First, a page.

"When we understand that we can build our intelligence, rather than it being fixed, we take risks; we are interested in learning from mistakes rather than focusing on how people see us and wanting to do things perfectly and quickly," said Eduardo Briceño, a co-founder and the CEO of Mindset Works, a company based on the research by Ms. Dweck and Lisa S. Blackwell, the program's co-founders.

'Brainology' Approach

Mindset Works, based in San Carlos, Calif., won a small-business-innovation grant from the federal Institute of Education Sciences to scale up its "Brainology" curriculum, which provides six to 12 hours of online and in-person instruction and activities over five to 12 weeks.

The software targets grades 5-9, though the program as a whole can be implemented schoolwide. Lessons include brain development and learning, fixed-vs.-growth mindsets, and different strategies students can use when they hit difficulty in a particular subject or problem.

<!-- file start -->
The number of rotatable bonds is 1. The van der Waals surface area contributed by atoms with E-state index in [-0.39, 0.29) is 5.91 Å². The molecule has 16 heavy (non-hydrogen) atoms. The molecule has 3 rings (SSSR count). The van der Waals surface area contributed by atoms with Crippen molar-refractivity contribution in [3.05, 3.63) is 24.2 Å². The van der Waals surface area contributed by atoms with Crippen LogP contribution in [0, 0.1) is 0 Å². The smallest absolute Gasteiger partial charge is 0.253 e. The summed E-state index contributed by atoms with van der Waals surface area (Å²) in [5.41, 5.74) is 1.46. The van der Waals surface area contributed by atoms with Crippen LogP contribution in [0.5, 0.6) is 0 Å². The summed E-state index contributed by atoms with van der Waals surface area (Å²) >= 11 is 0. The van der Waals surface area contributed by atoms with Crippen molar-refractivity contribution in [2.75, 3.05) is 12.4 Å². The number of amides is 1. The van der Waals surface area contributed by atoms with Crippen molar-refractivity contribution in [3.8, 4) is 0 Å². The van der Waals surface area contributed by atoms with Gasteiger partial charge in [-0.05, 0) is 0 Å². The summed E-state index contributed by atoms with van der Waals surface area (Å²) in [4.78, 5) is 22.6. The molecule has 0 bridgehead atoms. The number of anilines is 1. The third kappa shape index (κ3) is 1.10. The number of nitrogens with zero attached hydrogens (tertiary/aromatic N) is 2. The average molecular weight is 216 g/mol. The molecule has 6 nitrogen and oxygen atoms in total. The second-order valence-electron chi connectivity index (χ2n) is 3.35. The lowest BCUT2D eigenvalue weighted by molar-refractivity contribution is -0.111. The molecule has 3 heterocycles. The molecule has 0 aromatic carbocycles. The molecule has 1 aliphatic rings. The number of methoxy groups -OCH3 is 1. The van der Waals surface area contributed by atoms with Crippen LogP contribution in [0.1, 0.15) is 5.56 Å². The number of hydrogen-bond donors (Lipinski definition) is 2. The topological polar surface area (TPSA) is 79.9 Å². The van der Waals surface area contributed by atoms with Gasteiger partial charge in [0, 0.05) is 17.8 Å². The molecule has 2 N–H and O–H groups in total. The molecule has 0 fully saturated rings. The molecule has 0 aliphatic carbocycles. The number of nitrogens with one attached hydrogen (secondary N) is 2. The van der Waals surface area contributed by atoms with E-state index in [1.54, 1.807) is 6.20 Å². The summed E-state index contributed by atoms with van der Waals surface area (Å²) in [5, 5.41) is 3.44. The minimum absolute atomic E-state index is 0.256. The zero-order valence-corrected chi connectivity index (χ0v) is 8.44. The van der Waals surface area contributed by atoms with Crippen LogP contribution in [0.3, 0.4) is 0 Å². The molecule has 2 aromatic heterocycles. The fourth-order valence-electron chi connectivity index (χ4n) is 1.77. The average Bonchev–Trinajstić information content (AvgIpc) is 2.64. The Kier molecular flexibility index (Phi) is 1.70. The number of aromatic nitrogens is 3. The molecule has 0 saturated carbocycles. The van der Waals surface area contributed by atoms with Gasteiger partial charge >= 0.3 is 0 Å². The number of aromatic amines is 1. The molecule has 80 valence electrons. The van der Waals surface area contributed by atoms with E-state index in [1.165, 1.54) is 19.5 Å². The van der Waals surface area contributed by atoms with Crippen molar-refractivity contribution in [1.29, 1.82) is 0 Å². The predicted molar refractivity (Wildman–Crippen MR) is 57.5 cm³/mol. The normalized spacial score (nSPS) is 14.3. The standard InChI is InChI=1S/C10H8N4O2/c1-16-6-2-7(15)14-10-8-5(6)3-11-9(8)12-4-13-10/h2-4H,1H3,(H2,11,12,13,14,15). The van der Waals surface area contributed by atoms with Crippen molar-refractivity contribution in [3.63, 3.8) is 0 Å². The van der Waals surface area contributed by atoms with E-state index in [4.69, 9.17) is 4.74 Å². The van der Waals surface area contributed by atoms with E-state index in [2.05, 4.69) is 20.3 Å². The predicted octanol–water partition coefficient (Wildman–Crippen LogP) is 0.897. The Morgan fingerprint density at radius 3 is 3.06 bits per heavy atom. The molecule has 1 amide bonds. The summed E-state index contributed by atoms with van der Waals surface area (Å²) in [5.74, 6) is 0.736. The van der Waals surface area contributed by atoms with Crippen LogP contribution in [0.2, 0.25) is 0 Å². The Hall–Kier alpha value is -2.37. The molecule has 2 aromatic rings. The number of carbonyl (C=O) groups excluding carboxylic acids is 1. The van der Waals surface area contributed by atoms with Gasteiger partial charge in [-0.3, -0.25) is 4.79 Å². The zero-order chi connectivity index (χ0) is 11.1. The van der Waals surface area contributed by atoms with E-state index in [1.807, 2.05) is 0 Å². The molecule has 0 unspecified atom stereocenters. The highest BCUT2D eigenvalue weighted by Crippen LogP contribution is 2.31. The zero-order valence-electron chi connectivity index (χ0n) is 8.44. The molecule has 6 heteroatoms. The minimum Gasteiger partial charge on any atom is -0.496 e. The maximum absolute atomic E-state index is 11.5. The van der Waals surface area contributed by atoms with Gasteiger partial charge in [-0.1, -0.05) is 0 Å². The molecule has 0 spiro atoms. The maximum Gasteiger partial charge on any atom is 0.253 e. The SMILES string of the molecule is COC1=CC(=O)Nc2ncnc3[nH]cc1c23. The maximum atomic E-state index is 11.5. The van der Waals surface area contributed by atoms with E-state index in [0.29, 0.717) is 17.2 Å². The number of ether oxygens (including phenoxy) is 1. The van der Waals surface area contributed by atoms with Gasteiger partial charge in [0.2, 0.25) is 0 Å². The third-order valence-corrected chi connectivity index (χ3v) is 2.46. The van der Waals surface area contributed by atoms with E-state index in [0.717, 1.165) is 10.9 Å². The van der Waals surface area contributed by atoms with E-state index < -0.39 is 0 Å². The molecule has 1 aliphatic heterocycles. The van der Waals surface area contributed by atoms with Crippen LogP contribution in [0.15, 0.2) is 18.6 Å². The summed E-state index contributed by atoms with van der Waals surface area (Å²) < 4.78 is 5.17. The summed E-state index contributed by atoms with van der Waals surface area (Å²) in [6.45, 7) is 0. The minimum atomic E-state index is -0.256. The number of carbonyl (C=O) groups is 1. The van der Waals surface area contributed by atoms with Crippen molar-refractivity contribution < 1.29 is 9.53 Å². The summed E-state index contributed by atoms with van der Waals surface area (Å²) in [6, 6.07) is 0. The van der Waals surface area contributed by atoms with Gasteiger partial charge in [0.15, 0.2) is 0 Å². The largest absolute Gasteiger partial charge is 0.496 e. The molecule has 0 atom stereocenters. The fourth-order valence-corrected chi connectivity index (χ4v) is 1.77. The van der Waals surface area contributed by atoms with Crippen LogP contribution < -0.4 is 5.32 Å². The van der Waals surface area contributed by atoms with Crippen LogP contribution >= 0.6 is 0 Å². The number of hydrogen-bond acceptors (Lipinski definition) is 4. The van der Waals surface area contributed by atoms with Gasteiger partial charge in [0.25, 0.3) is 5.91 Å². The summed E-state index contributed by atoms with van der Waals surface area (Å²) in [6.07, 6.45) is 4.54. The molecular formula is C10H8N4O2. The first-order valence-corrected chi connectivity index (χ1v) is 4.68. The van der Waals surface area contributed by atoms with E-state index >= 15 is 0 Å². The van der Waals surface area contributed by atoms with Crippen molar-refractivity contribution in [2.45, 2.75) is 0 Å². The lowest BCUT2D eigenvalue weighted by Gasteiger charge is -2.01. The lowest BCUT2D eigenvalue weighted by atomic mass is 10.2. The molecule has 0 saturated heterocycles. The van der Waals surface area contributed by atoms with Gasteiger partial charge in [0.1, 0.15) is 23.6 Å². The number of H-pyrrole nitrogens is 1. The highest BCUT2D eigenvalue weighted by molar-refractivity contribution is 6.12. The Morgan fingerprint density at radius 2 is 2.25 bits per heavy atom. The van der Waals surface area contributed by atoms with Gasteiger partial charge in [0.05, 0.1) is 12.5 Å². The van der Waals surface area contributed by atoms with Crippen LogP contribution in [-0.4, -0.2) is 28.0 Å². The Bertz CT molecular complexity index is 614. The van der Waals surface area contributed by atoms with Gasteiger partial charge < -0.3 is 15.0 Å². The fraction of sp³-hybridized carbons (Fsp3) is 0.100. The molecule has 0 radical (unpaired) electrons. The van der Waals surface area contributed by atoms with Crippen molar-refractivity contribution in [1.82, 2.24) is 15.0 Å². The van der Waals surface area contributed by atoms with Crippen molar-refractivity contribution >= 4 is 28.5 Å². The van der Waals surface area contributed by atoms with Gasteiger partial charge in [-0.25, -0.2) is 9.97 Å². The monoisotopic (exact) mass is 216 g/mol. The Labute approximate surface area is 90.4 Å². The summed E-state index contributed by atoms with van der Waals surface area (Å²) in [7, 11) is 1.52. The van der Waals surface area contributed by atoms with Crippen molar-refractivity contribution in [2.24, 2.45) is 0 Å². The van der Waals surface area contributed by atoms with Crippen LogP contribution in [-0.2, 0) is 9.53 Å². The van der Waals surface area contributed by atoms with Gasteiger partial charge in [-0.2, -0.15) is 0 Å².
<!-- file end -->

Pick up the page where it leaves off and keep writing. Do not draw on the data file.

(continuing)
The program is being used in about 600 schools nationwide, and the District of Columbia school system is rolling it out this fall in middle school advisory classes.

'It's Not a Right or Wrong Answer'

At SciAcademy in New Orleans, chemistry teacher Anthony McElligott talks his sophomore class through their first experiment of the year. As the students predict ink dispersion patterns, listen to the way Mr. McElligott frames his focus on the process of science, rather than chasing a "right" answer.

It's also been integrated into Scholastic Inc.'s Math 180 curriculum this fall, so that students in grades 6-12 begin math instruction with two weeks of lessons explaining mindsets and neuroplasticity—the concept that the brain changes with experience—followed by periodic refreshers during the year, according to Tyler Reed, the corporate-communications director for the New York City-based publisher.